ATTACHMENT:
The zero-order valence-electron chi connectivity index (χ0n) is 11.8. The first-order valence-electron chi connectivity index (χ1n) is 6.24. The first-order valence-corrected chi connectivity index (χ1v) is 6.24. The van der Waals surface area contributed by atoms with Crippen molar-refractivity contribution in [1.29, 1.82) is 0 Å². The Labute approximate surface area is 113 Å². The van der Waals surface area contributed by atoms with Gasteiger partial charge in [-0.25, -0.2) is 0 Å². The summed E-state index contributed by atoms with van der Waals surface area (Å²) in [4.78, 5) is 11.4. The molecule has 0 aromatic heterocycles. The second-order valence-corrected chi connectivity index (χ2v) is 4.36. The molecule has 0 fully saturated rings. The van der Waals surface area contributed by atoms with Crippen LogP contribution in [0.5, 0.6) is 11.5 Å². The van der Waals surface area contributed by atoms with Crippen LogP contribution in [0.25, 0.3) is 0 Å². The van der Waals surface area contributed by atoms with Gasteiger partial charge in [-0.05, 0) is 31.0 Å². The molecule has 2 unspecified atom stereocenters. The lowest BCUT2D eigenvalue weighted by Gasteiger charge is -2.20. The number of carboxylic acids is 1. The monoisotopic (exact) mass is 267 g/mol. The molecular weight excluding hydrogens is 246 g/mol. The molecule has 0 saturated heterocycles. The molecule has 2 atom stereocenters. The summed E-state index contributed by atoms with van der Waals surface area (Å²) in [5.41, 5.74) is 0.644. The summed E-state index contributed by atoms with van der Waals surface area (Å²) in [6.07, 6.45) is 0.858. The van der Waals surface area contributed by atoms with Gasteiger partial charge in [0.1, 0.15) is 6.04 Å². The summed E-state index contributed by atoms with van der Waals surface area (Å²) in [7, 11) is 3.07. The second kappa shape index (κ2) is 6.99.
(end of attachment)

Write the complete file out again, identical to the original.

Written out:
The zero-order valence-electron chi connectivity index (χ0n) is 11.8. The first-order valence-electron chi connectivity index (χ1n) is 6.24. The first-order valence-corrected chi connectivity index (χ1v) is 6.24. The van der Waals surface area contributed by atoms with Crippen molar-refractivity contribution in [1.29, 1.82) is 0 Å². The Labute approximate surface area is 113 Å². The van der Waals surface area contributed by atoms with Gasteiger partial charge in [-0.25, -0.2) is 0 Å². The summed E-state index contributed by atoms with van der Waals surface area (Å²) in [4.78, 5) is 11.4. The molecule has 0 aromatic heterocycles. The second-order valence-corrected chi connectivity index (χ2v) is 4.36. The molecule has 0 fully saturated rings. The van der Waals surface area contributed by atoms with Crippen LogP contribution in [0.5, 0.6) is 11.5 Å². The van der Waals surface area contributed by atoms with Crippen LogP contribution in [0.25, 0.3) is 0 Å². The van der Waals surface area contributed by atoms with Gasteiger partial charge in [-0.05, 0) is 31.0 Å². The molecule has 2 unspecified atom stereocenters. The lowest BCUT2D eigenvalue weighted by Gasteiger charge is -2.20. The number of carboxylic acids is 1. The monoisotopic (exact) mass is 267 g/mol. The molecular weight excluding hydrogens is 246 g/mol. The molecule has 0 saturated heterocycles. The molecule has 2 atom stereocenters. The summed E-state index contributed by atoms with van der Waals surface area (Å²) in [5.41, 5.74) is 0.644. The summed E-state index contributed by atoms with van der Waals surface area (Å²) in [6.07, 6.45) is 0.858. The van der Waals surface area contributed by atoms with Gasteiger partial charge in [0.1, 0.15) is 6.04 Å². The summed E-state index contributed by atoms with van der Waals surface area (Å²) in [7, 11) is 3.07. The second kappa shape index (κ2) is 6.99.